Glossary FDLnotes

The Significance of Certificates

The "internal" significance of Certificates in a closed map is determined by the policies for how they are created, deleted and altered. Some policies for the effects upon certificates of various closed map operations are suggested in Certificate Bias and in Conservation and Destruction. Thus, the existence of a certificate in a current closed map directly indicates merely that at some time it was created in a current closed map according to a creation-policy implemented for that kind of certificate, and has not been deleted by various subsequent alterations of the current closed map, and that any alterations to the certificate's content has been according to the policy implemented for certificates of its kind. As usual with formal and computational data, further significance is attached externally based upon understanding the "internal" significance.

The only general policy for changing certificate content that we currently expect to adopt was alluded to in Certificate Bias; the system can change the content of a certificate by marking it as "stale" and possibly deleting object references within it to no-longer extant objects. Such a vestigial certificate thus signifies merely the past existence of a certificate having certain content. These vestigial certificates will, therefore, tend to have little formal value, and are expected to serve as hints about previous situations, which may have some heuristic value. See Certificate Structure and Stale Certificates for detail on certification policy.

A simple content alteration policy, one might deem it the default, is extreme sensitivity to the content and number of objects referred to by the certificate. It is this: if the content of any object the certificate refers to is changed, then the certificate must be deleted (or its content must be altered to mark it vestigial); its fate will be the same should multiple references within the certificate get "identified", by Folding, say.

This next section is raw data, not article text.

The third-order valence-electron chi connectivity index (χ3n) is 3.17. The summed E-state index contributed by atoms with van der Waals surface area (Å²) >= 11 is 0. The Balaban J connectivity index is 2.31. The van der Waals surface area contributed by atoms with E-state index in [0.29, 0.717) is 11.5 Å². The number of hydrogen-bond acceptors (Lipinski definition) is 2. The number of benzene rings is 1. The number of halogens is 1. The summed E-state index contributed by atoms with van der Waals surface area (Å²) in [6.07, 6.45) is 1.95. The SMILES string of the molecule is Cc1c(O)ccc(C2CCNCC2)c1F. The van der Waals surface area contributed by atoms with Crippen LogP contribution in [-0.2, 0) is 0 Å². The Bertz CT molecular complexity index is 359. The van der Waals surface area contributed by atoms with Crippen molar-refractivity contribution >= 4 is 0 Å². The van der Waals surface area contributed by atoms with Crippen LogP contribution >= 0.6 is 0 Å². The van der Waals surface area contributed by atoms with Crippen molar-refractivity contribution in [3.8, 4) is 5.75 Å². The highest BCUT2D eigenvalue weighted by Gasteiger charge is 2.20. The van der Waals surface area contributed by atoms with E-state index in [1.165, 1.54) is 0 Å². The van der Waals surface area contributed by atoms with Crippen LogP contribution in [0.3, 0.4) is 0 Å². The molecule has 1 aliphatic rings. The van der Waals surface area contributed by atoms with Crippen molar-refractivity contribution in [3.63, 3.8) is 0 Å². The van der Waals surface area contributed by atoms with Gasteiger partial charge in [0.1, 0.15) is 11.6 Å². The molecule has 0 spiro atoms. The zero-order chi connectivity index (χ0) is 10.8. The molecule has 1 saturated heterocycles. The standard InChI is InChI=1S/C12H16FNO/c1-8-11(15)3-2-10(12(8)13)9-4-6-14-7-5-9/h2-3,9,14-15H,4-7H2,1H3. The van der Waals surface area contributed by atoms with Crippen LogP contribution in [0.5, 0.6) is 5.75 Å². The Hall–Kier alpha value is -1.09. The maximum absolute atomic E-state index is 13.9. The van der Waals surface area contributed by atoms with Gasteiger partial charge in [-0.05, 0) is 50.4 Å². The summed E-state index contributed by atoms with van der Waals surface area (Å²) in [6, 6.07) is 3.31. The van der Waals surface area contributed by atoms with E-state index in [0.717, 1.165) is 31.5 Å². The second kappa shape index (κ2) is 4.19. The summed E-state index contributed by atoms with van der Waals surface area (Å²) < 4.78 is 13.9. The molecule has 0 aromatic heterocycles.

For example, if a proof "goes bad" because of some alterations to underlying content, say a change of definition or deletion of an inference rule upon which it depended, or through forced identification of two "primitive" notions, then the objects certifying it as a well-formed proof (according to whatever standards) will be deleted or marked as stale. If they are altered to these vestigial forms rather than deleted, they may be useful in further attempts to attach new certificates to the proof.

A more permanently useful vestigial certification would be a certificate of object creation. An object creation certificate might be implemented to indicate that an object it refers to was created at a certain time in a certain Session. Then, as we can infer from the general policies mentioned above, a vestigial certificate of this kind still signifies that the object was created at the specified time but may have undergone a change of content. So some vestigial certificates do retain their significance.

One might also implement kinds of certificates that are insensitive to some alteration of content in referenced objects. For example, one might adopt a criterion for mere annotation of programs or formal data that does not affect correctness, and leave "annotation insensitive" certificates intact if objects they refer to are altered merely in their annotations.

Returning to external significance of certificates, it is also possible for us to be mistaken or in disagreement about the external significance we have attributed to a kind of certificate. This lies beyond the responsibility of the closed map management system. For a scenario exploring this situation see Conflicts of Significance.

The most important promise implementors can make with regard to certification is that the policy for creation and update of each kind of certificate is permanent, once implemented. If a new policy is needed or desired, a new kind of certificate must be implemented. IF YOU CAN SEE THIS go to

Glossary FDLnotes